What we don’t know: Neuroscience research at CMHC
The third floor of the CMHC houses the Clinical Neuroscience Research Unit (CNRU), an inpatient and outpatient research facility. It’s an honor to be asked to start a dialogue with you about what we do on the CNRU. Over the next few months, I’d like to introduce you to the scientists and clinicians and their teams that work on the CNRU. Today I’d like to introduce you to some of the things we do on the 3rd floor.
Just as others in the building, my CNRU colleagues and I come to work to tackle the problems addressed on the other floors of the CMHC: the debilitating symptoms of mental illness including depression, hallucinations, delusions, drug addiction and anxiety to name a few.
Despite all of the good work that people at CMHC and in the field of psychiatry do on behalf of people with mental illness and addictions, we still face a frustrating lack of understanding of the basis of people’s problems. On the CNRU we are motivated primarily by our desire to improve the lives of patients and their families. We try to understand the roots of patients’ problems by making predictions that we test with experiments. For example, right now in my lab, we’re testing the idea that delusions form when people are surprised by things that they shouldn’t be surprised by. We think we have identified a brain mechanism for that effect and we are developing treatment approaches that target that brain mechanism.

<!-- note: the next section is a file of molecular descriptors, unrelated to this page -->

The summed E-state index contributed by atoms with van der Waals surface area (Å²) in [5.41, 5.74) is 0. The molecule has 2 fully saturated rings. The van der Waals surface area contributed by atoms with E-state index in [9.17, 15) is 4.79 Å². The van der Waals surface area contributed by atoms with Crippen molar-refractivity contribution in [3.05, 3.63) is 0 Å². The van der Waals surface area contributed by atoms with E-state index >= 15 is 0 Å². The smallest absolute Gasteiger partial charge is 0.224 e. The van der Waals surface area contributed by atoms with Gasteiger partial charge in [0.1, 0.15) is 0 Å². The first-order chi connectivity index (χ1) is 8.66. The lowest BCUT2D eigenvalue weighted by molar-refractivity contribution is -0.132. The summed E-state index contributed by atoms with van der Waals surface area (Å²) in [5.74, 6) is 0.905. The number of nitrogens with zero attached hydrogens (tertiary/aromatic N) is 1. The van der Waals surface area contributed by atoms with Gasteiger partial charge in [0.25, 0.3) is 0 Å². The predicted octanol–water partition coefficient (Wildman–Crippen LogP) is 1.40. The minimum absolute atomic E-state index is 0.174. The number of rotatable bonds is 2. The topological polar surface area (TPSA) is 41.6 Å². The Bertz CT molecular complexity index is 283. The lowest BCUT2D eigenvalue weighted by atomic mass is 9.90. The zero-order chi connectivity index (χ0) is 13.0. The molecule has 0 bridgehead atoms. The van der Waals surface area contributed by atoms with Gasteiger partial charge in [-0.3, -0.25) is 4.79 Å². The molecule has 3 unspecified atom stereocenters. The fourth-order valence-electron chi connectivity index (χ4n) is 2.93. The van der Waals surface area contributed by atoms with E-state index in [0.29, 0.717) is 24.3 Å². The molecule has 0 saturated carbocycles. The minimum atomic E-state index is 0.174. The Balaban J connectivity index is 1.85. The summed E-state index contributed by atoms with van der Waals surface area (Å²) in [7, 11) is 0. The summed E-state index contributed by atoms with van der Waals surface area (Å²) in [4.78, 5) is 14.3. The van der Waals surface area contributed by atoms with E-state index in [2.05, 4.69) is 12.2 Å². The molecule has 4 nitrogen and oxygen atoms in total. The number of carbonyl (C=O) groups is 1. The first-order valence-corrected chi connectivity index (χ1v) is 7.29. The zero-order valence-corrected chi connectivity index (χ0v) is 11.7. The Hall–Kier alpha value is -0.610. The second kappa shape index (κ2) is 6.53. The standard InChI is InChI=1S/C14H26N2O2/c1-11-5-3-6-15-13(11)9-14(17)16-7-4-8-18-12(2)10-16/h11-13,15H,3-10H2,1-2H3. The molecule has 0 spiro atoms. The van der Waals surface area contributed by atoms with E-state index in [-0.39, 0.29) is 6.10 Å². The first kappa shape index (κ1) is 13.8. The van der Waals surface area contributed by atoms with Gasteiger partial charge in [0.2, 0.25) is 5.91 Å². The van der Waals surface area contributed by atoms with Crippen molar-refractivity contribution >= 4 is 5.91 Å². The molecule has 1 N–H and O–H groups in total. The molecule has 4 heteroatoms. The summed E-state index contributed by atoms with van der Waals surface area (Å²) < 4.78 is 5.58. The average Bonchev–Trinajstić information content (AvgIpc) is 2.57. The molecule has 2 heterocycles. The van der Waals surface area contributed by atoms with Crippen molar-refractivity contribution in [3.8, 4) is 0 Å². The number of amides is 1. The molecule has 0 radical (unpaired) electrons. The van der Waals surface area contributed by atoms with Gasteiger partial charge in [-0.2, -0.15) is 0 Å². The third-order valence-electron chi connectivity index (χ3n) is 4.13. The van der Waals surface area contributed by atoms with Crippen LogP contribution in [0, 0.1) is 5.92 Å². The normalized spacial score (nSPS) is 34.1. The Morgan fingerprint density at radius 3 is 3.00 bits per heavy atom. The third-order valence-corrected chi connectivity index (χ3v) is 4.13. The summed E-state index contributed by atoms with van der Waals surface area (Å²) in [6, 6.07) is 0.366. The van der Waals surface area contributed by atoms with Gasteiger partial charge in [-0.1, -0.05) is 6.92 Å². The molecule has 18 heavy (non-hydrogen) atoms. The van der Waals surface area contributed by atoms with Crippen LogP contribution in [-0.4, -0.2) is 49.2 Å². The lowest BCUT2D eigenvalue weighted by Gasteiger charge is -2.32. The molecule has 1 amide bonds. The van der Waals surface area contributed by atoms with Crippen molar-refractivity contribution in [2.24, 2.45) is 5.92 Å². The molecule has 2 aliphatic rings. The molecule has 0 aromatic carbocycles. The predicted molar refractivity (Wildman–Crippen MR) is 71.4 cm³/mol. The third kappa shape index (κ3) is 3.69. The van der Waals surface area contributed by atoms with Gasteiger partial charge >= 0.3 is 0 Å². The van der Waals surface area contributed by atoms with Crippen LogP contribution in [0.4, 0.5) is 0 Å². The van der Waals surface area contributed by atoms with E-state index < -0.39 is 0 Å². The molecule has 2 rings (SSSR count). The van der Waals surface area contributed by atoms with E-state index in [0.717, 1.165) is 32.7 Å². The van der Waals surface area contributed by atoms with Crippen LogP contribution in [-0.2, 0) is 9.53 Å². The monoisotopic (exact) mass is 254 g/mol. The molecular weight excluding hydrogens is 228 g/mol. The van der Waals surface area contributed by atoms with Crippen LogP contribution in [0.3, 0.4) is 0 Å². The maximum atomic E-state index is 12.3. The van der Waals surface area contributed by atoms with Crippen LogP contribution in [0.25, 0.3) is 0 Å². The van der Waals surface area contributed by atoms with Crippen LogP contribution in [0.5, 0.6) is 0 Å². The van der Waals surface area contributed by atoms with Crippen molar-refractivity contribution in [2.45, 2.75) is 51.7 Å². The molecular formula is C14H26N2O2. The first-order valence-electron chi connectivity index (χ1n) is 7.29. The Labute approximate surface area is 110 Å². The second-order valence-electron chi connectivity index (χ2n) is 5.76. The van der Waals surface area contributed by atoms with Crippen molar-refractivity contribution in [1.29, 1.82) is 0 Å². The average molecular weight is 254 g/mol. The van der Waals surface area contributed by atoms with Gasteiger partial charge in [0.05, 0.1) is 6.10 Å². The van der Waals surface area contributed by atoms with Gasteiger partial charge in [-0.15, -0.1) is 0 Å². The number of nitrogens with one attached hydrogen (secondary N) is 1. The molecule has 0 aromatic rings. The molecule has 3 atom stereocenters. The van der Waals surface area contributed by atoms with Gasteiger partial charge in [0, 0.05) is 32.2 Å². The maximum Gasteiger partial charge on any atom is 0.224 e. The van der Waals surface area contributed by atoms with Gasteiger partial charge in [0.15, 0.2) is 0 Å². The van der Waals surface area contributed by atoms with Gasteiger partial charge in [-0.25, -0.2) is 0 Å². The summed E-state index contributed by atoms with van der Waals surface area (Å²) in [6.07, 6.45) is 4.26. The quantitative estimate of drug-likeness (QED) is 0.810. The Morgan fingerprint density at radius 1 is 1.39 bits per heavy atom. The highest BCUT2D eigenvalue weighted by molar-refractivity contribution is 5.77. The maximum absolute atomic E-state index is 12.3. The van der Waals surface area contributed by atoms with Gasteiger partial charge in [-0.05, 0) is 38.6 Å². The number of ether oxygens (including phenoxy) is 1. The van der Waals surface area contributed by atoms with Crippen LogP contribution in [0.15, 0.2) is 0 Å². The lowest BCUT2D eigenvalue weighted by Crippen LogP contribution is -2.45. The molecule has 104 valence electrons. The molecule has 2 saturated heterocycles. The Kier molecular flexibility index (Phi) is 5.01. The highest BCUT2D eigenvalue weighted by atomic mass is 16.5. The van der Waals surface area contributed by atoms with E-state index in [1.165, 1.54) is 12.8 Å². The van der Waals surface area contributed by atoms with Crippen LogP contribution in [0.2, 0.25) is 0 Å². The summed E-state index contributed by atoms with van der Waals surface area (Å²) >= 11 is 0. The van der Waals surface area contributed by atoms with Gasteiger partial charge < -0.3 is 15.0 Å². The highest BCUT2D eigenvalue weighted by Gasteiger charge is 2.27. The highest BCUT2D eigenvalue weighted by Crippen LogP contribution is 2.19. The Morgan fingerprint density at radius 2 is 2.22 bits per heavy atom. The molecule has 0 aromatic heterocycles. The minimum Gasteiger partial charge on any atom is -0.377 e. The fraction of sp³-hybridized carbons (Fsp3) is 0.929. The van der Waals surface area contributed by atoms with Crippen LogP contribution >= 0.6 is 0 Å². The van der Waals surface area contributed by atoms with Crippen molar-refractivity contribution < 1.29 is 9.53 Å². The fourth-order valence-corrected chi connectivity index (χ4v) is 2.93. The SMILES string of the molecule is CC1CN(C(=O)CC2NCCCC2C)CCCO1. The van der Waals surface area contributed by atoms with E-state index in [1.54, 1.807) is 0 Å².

Ideally, our experiments should lead us to a better understanding of mental illness, new and better treatments, and a better quality of life for our patients – goals we share across all the floors of our building.
I call the questions we ask on the CNRU our “known unknowns.” Much scientific research is predicated on known unknowns – gaps in our knowledge that we aim to fill. I would like to point out some of the known unknowns that we focus on and why we focus on them in the CNRU.
We don’t know how the brain makes up the mind
Inside your head is a three-pound universe—a dense network of nerve cells more interconnected than the world-wide-web, with about 86 billion cells. We don’t know how those cells work together to produce your thoughts, emotions, decisions, and your sense of yourself, your mind. This problem is a bit like not knowing the hardware in a computer; the microchips, resistors and circuits that allow it to run programs. Further, we don’t know what the programs that your brain runs are, and we don’t know what problems they are trying to solve. Without this information, we can’t tell whether mental illnesses are problems of hardware (nerve cells), or software (coordinated cell activity) or the specification of tasks to be solved (some combination of hardware and software). Much of the work we do in the Unit tries to answer these questions – how does the brain form beliefs and memories? How do we make decisions? What are the consequences for mental health when these processes go awry?